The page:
—Joyce Odam, Sacramento
The poor trees have forgotten
where they put their leaves
they keep shaking birds loose
and the winds says
soon—soon I will bring back
and the trees smile
where the winter sun is lying
in golden positions
upon their branches
and the birds forgive them
(First published in Portland Oregonian, 1970
then in Joyce's mini-chap, Frog Perspective)
He needs his umbrella
because, if he has it, it will not rain.
It will not rain because he is ready for it.
He is impatient for rain—needs
to know he can flip open his umbrella
in case the rain comes suddenly upon him
when he is out in the open,
with no hat on, and lost from any
direction because he has forgotten so much.
THROUGH THE OBLIQUE MIRROR
Here is where it ends—this long corridor,
each step mysterious, like someone else’s
memory. Whose mirror is this, anyway?
—hung at the wall-end, where you watch
yourself approach—as from a forgotten
distance—farther than you imagined.
(after The Old Beggar Woman, Barcelona 1901, Picasso)
All night she walks in her blue fur,
ice-light on her face, crystallizing
her expression. Her yellow gown trails
in the yellow reflections of the street.
She has forgotten where she is.
Her bare feet move in the direction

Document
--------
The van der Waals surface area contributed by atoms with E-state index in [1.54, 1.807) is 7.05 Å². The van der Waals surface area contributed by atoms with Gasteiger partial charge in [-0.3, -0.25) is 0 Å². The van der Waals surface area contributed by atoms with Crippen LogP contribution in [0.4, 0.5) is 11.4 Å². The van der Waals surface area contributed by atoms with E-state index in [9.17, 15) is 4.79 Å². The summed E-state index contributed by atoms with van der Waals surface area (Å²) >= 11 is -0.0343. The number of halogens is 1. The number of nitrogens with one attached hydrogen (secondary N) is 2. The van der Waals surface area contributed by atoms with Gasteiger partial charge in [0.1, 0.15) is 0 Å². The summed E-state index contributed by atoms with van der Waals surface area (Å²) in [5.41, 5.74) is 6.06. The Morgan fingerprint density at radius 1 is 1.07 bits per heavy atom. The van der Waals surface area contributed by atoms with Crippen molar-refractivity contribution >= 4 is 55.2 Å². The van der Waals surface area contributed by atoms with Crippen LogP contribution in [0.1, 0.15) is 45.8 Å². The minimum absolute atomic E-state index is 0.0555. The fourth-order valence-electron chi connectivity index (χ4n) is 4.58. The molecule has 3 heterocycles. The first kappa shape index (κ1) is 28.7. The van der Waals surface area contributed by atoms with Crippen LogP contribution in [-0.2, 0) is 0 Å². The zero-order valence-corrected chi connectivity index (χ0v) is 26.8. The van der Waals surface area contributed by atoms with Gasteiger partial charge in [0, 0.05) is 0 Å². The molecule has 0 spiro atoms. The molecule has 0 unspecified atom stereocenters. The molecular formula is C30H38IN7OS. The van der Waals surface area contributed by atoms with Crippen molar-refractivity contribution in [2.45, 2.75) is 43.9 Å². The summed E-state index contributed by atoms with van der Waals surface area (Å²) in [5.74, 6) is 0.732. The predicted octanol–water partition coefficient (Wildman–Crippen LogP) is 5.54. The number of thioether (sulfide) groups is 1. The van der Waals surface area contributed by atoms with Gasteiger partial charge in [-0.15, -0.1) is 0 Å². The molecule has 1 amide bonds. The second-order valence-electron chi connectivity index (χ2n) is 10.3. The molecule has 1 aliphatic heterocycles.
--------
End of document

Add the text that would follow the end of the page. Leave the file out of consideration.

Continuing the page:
of rain. She catches herself in a
passing window. Light mocks her,
holds her fixed. She poses and poses
for the admiration of glass. Under
her coat, her hands hold her breasts.
Her blue fur slips from her shoulders.
She begins to undress.
She buries the secret like some forgotten toy,
or one discarded in her mind—under
the busy thoughts that surface.
The secret sinks and sinks to the bottom
and settles there in the mud
of her existence.
It burrows deeper.
But there is no deeper,
so it nudges there—remembering itself.
But she will not
let it rise; it is her prisoner.
She’s afraid of it. She knows it can tell.
the dancer suspends in air
holding his leap
loving the perfection of it
he is almost a snapshot
he makes the music wait
the whole day falls around him
he does not move
spotlights of night come on
and he shines in his bright costume
he has forgotten how
not to be a dancer
(First published in Poet News, October 1988)
What is it
we have forgotten
so we cannot praise it?
Did it not belong to us once?
Then let us praise our lack of it
to honor our endurance.
We must revise our needs.